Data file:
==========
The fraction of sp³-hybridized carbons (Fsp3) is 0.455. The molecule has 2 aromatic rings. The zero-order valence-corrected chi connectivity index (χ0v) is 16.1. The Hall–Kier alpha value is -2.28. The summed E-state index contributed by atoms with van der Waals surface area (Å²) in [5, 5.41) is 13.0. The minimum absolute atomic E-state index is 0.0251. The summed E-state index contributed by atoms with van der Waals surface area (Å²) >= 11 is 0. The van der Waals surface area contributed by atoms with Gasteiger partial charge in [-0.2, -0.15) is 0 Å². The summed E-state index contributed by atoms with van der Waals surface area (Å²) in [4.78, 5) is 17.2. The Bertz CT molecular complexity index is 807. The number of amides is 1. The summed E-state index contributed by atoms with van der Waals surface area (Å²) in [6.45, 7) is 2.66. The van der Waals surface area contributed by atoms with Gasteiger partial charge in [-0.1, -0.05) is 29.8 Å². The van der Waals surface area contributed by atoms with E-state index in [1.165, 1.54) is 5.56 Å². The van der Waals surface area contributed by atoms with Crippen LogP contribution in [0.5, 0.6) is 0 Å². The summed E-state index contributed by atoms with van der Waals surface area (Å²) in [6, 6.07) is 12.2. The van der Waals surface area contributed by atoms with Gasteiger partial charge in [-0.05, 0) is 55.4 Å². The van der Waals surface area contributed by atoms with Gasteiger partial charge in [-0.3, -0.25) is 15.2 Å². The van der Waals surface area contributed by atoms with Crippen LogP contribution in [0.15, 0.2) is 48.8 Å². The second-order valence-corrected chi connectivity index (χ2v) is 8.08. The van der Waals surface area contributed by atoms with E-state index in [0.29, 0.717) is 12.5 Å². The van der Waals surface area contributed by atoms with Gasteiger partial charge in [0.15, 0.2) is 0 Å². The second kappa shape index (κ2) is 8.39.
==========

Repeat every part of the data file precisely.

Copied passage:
The fraction of sp³-hybridized carbons (Fsp3) is 0.455. The molecule has 2 aromatic rings. The zero-order valence-corrected chi connectivity index (χ0v) is 16.1. The Hall–Kier alpha value is -2.28. The summed E-state index contributed by atoms with van der Waals surface area (Å²) in [5, 5.41) is 13.0. The minimum absolute atomic E-state index is 0.0251. The summed E-state index contributed by atoms with van der Waals surface area (Å²) >= 11 is 0. The van der Waals surface area contributed by atoms with Gasteiger partial charge in [-0.2, -0.15) is 0 Å². The summed E-state index contributed by atoms with van der Waals surface area (Å²) in [4.78, 5) is 17.2. The Bertz CT molecular complexity index is 807. The number of amides is 1. The summed E-state index contributed by atoms with van der Waals surface area (Å²) in [6.45, 7) is 2.66. The van der Waals surface area contributed by atoms with Gasteiger partial charge in [-0.1, -0.05) is 29.8 Å². The van der Waals surface area contributed by atoms with E-state index in [1.165, 1.54) is 5.56 Å². The van der Waals surface area contributed by atoms with Crippen LogP contribution in [0.5, 0.6) is 0 Å². The summed E-state index contributed by atoms with van der Waals surface area (Å²) in [6, 6.07) is 12.2. The van der Waals surface area contributed by atoms with Gasteiger partial charge in [-0.05, 0) is 55.4 Å². The van der Waals surface area contributed by atoms with Gasteiger partial charge in [-0.3, -0.25) is 15.2 Å². The van der Waals surface area contributed by atoms with Crippen LogP contribution in [0.15, 0.2) is 48.8 Å². The second-order valence-corrected chi connectivity index (χ2v) is 8.08. The van der Waals surface area contributed by atoms with E-state index in [0.29, 0.717) is 12.5 Å². The van der Waals surface area contributed by atoms with Gasteiger partial charge in [0.15, 0.2) is 0 Å². The second kappa shape index (κ2) is 8.39.